On December 9, 1975, appellant entered final judgment on the award of the arbitrators. The lower court's action in granting this appeal nunc pro tunc by its order dated January 8, 1976,[1] is completely silent on this matter. If, as the majority suggests, appellant must undertake a trial before being able to raise this matter on appeal, the trial will take place while a final, valid judgment is on the record in appellant's favor. This is a result that surely cannot be intended, nor indeed permitted.

The appellees' action in petitioning for allowance of an appeal nunc pro tunc was in reality mounting an attack on the judgment and while their ingenuity in approach *474 may be commendable, the action is still an attempt to open the judgment. And although the lower court does not directly open the judgment, the effect of the nunc pro tunc appeal must, in common sense, be given that effect. The majority recognizes this possibility (244 Pa. Super. 472, 368 A.2d 818 fn. 3) but dismisses the option as a circumvention of the statute which does not provide for such an appeal. Presumably this reference is to the Act of 1836 which sets forth the provisions of compulsory arbitration and the appeal procedure. But I do not so interpret that procedure to be controlling under the situation here presented.

The clear result of the appellees' action and the lower court's order is to open a final judgment. As such it is appealable.

And, if appealable, the majority has very ably demonstrated that the action was improper and in error.

I would reverse the order of the lower court and affirm the judgment, presently of record, in favor of appellant.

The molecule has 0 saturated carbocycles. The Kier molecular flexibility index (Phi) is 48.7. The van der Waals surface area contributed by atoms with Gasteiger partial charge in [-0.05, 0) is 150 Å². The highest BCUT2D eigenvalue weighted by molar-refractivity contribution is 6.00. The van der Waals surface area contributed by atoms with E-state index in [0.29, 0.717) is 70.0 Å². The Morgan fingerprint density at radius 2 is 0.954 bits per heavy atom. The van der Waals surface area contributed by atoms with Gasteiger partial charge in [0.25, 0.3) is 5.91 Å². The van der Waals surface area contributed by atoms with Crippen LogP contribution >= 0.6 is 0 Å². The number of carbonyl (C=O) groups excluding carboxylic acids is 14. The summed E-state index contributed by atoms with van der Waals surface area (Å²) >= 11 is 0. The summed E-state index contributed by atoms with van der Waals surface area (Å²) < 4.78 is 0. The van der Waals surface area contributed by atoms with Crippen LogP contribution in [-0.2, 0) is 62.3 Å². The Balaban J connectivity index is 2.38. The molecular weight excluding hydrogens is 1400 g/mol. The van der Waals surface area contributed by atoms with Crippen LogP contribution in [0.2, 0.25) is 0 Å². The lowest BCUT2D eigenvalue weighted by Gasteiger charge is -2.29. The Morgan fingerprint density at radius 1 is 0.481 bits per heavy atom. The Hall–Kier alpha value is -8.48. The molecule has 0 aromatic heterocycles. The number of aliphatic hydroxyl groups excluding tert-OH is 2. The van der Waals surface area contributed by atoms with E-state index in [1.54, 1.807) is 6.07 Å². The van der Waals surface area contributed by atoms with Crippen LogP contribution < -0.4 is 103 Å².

VAN der VOORT and SPAETH, JJ., join in this dissenting opinion.


[1] The arbitration hearing was held pursuant to Philadelphia County Arbitration Rule VI and the provisions of the Act of June 16, 1836, P.L. 715, as amended, 5 P.S. §§ 21 et seq. (Supp. 1976-77), added January 14, 1952, P.L. 2087, § 1, as amended, 5 P.S. § 30 (Supp. 1976-77).

[2] The Act of June 16, 1836, P.L. 715, § 27, as amended, 5 P.S. § 71 (1963) provides, inter alia:

"§ 71. Parties may appeal

"Either party may appeal from an award of arbitrators, to the court in which the cause was pending at the time the rule or agreement of reference was entered, under the following rules, regulations and restrictions, viz.:

"IV. Such appeal shall be entered, and the costs paid, and recognizance filed, within twenty days after the day of the entry of the award of the arbitrators on the docket."

[3] We are mindful of the fact that defendant-appellant may be required to undergo an unnecessary trial as a result hereof, after which, with a final order in hand, she will be able to properly appeal to this Court to seek relief from the unauthorized order entered here. Although we might, in the interest of judicial economy, view the order appealed from as an order granting a new trial, see Damon & Foster v. Berger, 191 Pa.Super. 165, 169, 155 A.2d 388, 391 (1959), or as an appeal from an order opening a judgment, thereby labeling the order in this case as an appealable order, to do so would be to circumvent the fact that the statute does not provide for such an appeal.

[1] Interestingly, the Order bears this date, although the appellees' petition was not docketed until January 12, 1976.

This site is protected by reCAPTCHA and the Google Privacy Policy and Terms of Service apply.